It depends on what the meaning of the word "in" is

Alberto Gonzales explains himself, again.

Published August 6, 2007 2:59PM (EDT)

When Alberto Gonzales appeared before the Senate Judiciary Committee on July 24, Sen. Ted Kennedy asked him about the political briefings Karl Rove and his aides have given to Bush administration officials in various federal agencies.

Kennedy: Has Karl Rove or anyone from his office given similar briefings to the leadership in the Department of Justice?

Gonzales: Not that I'm aware of.

Kennedy: Well, you would know if he had.

Gonzales: I would think so. But I don't believe so, sir.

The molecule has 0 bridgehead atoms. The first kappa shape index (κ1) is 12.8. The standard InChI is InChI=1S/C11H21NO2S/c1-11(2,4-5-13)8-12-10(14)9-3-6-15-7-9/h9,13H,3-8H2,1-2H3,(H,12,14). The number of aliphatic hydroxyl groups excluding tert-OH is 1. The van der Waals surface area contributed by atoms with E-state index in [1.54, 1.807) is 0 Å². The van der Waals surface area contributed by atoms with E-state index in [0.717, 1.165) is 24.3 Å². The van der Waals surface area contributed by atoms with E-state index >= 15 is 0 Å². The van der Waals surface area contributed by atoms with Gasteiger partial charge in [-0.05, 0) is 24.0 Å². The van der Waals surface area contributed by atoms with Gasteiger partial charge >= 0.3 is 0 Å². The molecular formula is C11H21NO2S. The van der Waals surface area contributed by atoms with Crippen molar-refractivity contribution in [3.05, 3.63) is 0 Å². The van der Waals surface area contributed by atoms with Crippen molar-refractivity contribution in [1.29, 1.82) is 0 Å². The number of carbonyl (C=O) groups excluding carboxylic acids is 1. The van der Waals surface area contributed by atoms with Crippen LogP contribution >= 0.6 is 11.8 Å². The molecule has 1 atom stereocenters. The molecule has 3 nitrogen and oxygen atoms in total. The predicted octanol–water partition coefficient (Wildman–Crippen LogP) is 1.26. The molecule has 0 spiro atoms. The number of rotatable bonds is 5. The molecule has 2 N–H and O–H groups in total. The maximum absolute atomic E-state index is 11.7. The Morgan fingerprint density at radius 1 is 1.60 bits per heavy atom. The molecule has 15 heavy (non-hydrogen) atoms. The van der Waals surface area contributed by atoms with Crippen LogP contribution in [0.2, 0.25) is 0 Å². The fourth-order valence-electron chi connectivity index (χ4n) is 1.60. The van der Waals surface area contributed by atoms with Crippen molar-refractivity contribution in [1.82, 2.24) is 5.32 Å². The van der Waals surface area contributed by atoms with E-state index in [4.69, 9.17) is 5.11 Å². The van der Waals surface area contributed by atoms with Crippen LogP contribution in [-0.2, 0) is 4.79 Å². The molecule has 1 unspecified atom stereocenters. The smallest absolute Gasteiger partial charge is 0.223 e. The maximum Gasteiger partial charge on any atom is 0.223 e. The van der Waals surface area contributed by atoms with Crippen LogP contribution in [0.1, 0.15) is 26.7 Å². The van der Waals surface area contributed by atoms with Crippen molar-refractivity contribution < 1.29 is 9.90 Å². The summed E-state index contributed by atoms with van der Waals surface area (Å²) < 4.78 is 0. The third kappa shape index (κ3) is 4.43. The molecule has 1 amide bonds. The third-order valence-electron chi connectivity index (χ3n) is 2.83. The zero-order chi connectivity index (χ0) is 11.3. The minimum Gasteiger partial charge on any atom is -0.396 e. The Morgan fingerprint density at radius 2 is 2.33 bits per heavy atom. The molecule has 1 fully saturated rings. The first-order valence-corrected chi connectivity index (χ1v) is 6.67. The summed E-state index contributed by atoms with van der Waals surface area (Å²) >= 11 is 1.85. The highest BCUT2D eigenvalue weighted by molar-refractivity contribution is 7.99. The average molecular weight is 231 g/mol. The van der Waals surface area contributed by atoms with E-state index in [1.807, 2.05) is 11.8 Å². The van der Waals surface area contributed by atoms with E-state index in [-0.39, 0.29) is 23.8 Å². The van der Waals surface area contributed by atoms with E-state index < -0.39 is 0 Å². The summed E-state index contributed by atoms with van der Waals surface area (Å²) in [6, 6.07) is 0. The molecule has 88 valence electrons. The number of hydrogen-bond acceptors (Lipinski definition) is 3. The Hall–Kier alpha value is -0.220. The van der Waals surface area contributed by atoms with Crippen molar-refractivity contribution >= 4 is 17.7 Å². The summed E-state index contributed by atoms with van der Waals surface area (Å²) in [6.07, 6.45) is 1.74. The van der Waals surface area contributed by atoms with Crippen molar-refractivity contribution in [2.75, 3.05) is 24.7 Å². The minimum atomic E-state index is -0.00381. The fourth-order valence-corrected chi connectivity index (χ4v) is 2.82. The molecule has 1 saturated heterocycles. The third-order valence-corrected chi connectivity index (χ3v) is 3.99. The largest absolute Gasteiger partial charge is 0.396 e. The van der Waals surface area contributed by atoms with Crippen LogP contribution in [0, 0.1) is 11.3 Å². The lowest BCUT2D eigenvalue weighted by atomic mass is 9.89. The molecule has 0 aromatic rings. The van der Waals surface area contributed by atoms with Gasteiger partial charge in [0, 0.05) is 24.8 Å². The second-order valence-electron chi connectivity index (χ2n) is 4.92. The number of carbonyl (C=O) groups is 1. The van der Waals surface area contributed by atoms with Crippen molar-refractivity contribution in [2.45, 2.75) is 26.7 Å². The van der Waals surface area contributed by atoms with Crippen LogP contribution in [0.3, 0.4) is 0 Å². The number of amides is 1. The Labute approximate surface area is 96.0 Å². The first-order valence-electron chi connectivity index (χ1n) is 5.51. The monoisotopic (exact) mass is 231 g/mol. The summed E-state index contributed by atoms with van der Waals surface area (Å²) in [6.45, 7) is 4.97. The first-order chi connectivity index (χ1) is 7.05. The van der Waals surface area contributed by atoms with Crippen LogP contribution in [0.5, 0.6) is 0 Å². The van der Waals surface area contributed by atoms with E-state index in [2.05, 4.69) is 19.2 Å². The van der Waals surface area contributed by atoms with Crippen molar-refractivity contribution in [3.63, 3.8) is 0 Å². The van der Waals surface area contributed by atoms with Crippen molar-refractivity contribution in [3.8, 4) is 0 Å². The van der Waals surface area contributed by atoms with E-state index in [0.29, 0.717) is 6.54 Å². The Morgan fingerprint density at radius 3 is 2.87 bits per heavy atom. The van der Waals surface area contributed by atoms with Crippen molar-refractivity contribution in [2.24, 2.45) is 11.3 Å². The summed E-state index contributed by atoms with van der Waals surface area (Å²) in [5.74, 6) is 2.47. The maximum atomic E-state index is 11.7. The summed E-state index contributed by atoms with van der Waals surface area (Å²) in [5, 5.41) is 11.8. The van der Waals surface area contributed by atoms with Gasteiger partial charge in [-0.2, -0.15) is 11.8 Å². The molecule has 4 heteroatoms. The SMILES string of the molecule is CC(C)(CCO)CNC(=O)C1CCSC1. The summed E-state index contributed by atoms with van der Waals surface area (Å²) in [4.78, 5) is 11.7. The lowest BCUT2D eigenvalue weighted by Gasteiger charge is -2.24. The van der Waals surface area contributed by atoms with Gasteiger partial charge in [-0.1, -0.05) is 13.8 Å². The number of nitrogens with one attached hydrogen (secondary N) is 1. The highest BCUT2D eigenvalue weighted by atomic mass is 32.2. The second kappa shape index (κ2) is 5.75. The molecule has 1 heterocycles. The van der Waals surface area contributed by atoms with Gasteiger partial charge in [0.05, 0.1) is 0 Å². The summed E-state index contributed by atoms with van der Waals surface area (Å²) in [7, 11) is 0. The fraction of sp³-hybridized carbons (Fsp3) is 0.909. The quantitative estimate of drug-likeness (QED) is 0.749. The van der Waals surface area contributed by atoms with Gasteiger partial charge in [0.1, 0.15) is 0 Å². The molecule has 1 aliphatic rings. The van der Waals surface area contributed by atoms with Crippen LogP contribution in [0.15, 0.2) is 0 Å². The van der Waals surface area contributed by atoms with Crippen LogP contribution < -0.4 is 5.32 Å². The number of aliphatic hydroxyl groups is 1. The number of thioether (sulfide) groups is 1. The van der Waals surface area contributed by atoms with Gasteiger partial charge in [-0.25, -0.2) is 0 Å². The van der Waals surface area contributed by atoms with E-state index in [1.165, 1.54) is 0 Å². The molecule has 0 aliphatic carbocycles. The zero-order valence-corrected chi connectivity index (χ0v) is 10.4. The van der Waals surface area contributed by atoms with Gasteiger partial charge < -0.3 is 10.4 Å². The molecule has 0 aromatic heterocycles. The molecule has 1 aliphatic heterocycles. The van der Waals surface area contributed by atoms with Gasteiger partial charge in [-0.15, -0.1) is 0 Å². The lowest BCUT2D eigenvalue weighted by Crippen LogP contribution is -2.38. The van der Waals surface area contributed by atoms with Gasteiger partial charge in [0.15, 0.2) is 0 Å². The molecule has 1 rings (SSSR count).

It turns out that -- and we know you'll be shocked to hear this -- Gonzales' testimony wasn't exactly accurate. As the Washington Post reported over the weekend, "Justice officials attended 12 political briefings at the White House, and another held at the Department of Agriculture, from 2001 to 2006. The Post says that at least five of the meetings featured a presentation from Rove or an appearance by Rove himself.

So was the attorney general wrong? Not according to him. How's that? We'll let him explain:

While Gonzales acknowledges, in a letter sent to the Judiciary Committee on Friday, that while "some political appointees may have attended briefings at the White House," he is "not aware" of the "political briefings ... referenced in Sen. Kennedy's question, occurring at the Department of Justice."

The emphasis is ours. The evasion is the attorney general's.

By Tim Grieve

Tim Grieve is a senior writer and the author of Salon's War Room blog.

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